Identity and Conflict in Ethiopia – Seminar of the Ethiopian network KASHA

|   Afrika, Aktuelles

Within the framework of a so-called “Annual Seminar”, the “KAAD Association of Scholars from the Horn of Africa” (KASHA) meets regularly at various locations in Ethiopia. After the seminar in 2020 had to be cancelled due to corona, the Ethiopian KAAD community, accompanied by Dr. Marko Kuhn, Head of the Africa Department of KAAD, was able to meet again for the first time in a long time from August 13 to 15 this year.

The last KASHA Annual Seminar in May 2019 already dealt with ethnic conflicts in Ethiopia, which had broken out all over the country since Prime Minister Abiy Ahmed took over the government. This led to large-scale displacement and internal migration. At that time, the seminar took place in the old imperial city of Gondar with the participation of a delegation from the German Bishops’ Conference.

This year, the KASHA seminar had the wonderful backdrop of the lakes around the city of Debre Zeit (Bishoftu) as a conference venue and was dedicated to the question of “Identity and Conflict – The Role of Faith, The Role of the Church”. The first speaker was Dr. Marko Kuhn, who put forward seven theses on the subject of identity and conflict and

compared them with theological considerations, above all with the principles of Catholic Social Teaching. The Archbishop of Addis Ababa and Chairman of the Ethiopian Reconciliation Commission, Cardinal Berhaneyesus Demerew Souraphiel, then specifically addressed the situation in Ethiopia. He spoke about “The Experience of the Catholic Church and Religious Actors in Peace and Reconciliation in Ethiopia”. His many years of experience in peace building has shaped him in the border conflict between Ethiopia and Eritrea as well as in the ethnic conflicts and expulsions of recent years. He also reported on the difficult status of church actors in the worsening war between Ethiopia’s central government and the leading party in the state of Tigray (TPLF). This bloody conflict, driven by the worst atrocities, shaped the seminar throughout. The larger part of the input from KAAD Alumna Fitsum Assefa also dealt with this. Ms. Fitsum is Minister for Development in the central government in Addis Ababa. She still knows some of the alumni from her days as a PhD-student in Germany and has already served one term in her ministry. After the recent elections, Prime Minister Abiy called her back into the new cabinet.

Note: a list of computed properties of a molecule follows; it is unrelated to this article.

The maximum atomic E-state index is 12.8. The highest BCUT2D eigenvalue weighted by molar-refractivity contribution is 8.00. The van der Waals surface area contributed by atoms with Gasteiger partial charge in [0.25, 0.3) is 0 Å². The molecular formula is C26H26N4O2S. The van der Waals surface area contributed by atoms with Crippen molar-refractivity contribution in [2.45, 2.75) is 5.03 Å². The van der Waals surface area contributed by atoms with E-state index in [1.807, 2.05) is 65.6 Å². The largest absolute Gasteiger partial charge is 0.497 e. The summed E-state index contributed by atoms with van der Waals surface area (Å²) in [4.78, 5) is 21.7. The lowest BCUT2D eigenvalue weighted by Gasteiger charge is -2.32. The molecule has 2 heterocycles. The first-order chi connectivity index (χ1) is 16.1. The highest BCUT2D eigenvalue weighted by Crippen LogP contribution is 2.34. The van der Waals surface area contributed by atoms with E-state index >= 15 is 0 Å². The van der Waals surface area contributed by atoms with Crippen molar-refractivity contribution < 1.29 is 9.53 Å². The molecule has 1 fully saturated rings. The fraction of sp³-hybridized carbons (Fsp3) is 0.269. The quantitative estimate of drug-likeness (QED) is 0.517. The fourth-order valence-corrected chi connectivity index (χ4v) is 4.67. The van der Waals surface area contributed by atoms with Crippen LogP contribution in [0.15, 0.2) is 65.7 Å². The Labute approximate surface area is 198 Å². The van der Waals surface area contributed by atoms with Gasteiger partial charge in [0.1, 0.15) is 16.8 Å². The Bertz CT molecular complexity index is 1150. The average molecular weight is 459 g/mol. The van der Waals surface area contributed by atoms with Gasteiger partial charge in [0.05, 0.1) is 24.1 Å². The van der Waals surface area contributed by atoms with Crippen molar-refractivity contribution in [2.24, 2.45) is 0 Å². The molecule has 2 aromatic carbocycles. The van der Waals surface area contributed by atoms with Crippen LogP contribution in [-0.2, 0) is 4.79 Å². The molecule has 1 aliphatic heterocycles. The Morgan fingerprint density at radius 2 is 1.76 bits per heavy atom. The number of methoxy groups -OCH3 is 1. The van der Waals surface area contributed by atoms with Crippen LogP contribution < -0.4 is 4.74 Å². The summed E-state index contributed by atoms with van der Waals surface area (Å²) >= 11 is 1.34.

The importance of the topic of identity (politics) and conflict is shown in an extreme way on today’s war front in Northern Ethiopia: Discrimination and trivialization of discrimination induce frustration and anger. This leads to further ethnic chauvinism and an ever-turning spiral of hate. Mechanisms such as dehumanizing speech, radicalization, demagogy and strong totalitarian tendencies emerge all over. A great concern can be felt everywhere in the country that this conflict is spreading and that the already fragile building of the multi-ethnic state of Ethiopia could be completely eroding. Comparisons are made with the genocide in Rwanda or the civil wars in Yugoslavia and warning voices are raised.

The side of the central government (and with it a large part of the population) feels itself to be treated unfairly by a one-sided international community (especially by the press) since the beginning of the war and has insisted on non-interference by external actors. The people in Tigray, on the other hand, feel less and less that they are still Ethiopians while becoming increasingly radicalized. This plays into the cards of the local forces that are driving conflict and secession.

The seminar in Debre Zeit / Bishoftu was very in-depth and valuable because it discussed and raised awareness of basic mechanisms of ethnic-identity conflict.

Kardinal Berhaneyesus Demerew Souraphiel

Cardinal Berhaneyesus Demerew Souraphiel during his lecture

Dr. Marko Kuhn

From left to right: Dr. Marko Kuhn with Meskerem Kebede Atahu and the coordinators of the alumni network KASHA, Dr. Worku Yacob, Tsegaye Yoseph and Dr. Ephrem Tekle